• Eurotrade do ballistic sentry boxes like the Aspis, that can double up as outside panic rooms with gun ports to pick off undesirables waging armed warfare against your stash.
  • Other options could be snow or dry sand which can stop bullets if thick enough.
  • The ultimate, though, may be a Salzer guardhouse from Germany, used as a garden panic room. They take up to a week to build, from steel framed modular panels on a concrete base (and small ones can arrive pre-built). They are available gas-tight, and to RC5 or RC6 (depending whether windows open), FB7 NS ballistic and EXR3 blast. The US embassy 15FEBR standard is also available for forced entry with ballistic option. They come in 10′, 20′ and 40′ lengths, all modules 8’6″ wide to fit on a lorry before being doubled up on site if necessary. Sanitary and power supply is possible, and colours and materials can try to complement existing buildings with aluminium, stone, wood or stainless steel. They can as easily be designed as pool houses as embassy lobbies. They also make watch tower booths, so have experience in mirrored glass.
Salzer guardroom example
  • A less than lethal option is something like the X-net man catcher; try shops like NetGunStore.


  • Plan how you will take, keep and dispose of prisoners. Perhaps it is enough to strip, hood, shackle and sleep deprive them before interrogating them then dumping them at night in the middle of nowhere. Nappying, walling, slapping, standing, waterboarding, hosing down or immersing them or using stress positions or stuffing them in confinement boxes or blasting rock music at them 24 hours a day will probably be counterproductive by wasting resources, risking injury, alerting passers-by and making enemies. They are unlikely to know anything you have the resources to use by the time you get it. But it is all explained in the Al-Nashiri case if you are interested.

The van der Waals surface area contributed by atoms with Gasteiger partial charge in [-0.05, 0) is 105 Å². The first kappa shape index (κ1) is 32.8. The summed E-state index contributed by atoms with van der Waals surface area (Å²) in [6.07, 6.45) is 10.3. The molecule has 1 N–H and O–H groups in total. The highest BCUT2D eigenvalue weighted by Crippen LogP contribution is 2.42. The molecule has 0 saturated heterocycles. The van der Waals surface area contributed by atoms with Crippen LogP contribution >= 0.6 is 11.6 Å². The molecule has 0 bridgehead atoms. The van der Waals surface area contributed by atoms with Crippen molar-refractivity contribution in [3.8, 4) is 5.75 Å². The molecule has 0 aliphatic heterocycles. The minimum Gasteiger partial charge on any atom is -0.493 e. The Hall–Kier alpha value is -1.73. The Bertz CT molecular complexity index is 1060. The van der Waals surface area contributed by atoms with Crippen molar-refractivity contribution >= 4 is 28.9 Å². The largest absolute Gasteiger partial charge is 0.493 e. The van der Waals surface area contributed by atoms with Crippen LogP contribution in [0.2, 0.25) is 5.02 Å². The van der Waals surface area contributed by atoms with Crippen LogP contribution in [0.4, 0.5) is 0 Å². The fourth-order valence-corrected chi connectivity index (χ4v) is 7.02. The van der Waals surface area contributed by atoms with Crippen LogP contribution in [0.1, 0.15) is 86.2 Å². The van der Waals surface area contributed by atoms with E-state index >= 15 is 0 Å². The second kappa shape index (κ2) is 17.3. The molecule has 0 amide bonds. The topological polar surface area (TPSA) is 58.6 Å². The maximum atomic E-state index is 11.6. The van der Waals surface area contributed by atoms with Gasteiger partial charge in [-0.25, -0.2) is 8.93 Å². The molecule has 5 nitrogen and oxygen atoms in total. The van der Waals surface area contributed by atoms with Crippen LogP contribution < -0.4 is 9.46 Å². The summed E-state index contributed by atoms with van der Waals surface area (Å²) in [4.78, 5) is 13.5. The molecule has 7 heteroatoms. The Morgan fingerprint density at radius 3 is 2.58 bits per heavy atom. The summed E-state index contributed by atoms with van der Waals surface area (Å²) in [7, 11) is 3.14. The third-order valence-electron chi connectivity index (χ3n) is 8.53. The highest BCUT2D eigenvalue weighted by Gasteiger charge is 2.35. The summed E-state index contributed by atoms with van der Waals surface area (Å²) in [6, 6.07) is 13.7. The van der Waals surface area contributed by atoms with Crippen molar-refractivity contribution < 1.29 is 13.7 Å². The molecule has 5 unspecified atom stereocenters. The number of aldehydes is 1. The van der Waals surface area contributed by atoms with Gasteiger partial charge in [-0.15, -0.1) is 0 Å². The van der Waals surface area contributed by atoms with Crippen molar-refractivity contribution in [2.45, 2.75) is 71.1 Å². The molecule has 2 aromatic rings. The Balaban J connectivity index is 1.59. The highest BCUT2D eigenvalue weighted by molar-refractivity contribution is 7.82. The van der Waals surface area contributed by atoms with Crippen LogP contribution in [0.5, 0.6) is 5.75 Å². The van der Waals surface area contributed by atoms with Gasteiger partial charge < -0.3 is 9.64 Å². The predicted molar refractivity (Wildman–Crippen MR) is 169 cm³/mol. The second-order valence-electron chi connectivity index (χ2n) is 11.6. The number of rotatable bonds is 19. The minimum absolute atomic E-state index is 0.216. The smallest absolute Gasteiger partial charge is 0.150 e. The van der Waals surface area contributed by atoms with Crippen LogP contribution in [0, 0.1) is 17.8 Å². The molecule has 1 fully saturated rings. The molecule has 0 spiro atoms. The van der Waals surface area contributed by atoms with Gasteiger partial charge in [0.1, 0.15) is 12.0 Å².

• Drones can compromise your operational security but generally are a minor nuisance as amateurs only have models that can carry a pound in weight and last half an hour.
  • Your main risk is living near a nuclear reactor where a terrorist might fly a UAV into the spent fuel pool. Also a terrorist tried to nuke the Japanese prime minister with a drone carrying powder, others have been used to set fires, and ISIS dropped hundreds of IEDs in Mosul from them. But it is unlikely anyone just wanting your stuff will get hold of anything scary enough for you to fear them dropping it from a done.
  • State actors have options, which officially may not exist and would run up against proliferation laws, like the AeroSurveillance MPL30 bomber copter, Schiebel Camcopter smoke grenade (in reality, non lethal munitions) launcher, Desert Wolf Skunk pepperball drone or ISPRA Cyclone pyrotechnic riot drone.
  • Your detection options are video analytics, acoustics, infrared, radar or RF. Radar needs line of sight and a big object but can spot multiple drones and find altitude. RF is the more sophisticated solution using nodes dotted around your area, which can find the operator, although it is useless if the drone is on a preprogrammed route.
  • Your effector options are hack it, jam its RF and GPS, shoot it with direct energy like laser or catch it with a ground based or drone based net or trained bird of prey. Radar can detect them whereas radio sensing can fail in built up areas with too many confusing signals. Governments can buy neutralisers such as the Dedrone Federal jammer which can be shoulder mounted or spin on a gimble. Leidos say they have THOR and TIGER microwave blasters but they do not really exist yet. The RAF use Leonardo C-UAS and Metis Skyperion to help them build ORCUS counter UAV.


  • Remember to secure your car as it might be your lifeline to new resources in future.


  • Your vehicles should be secured behind a barrier.
  • Minimise vehicle accesses.
  • Ensure you can see around your exit as you leave.


  • For basic hardening consider:
    • extra door locks (unfortunately they tend to be big ugly glorified padlocks) and
    • run flat tyres.
  • For higher risks consider armour:
    • overlap door frames,
    • ballistic tyres,
    • ballistic seat covers,
    • 3D moulding
    • GRP riot panels (5mm, anti shotgun / sledgehammer),
    • GRP anti-cut panels (20/50mm),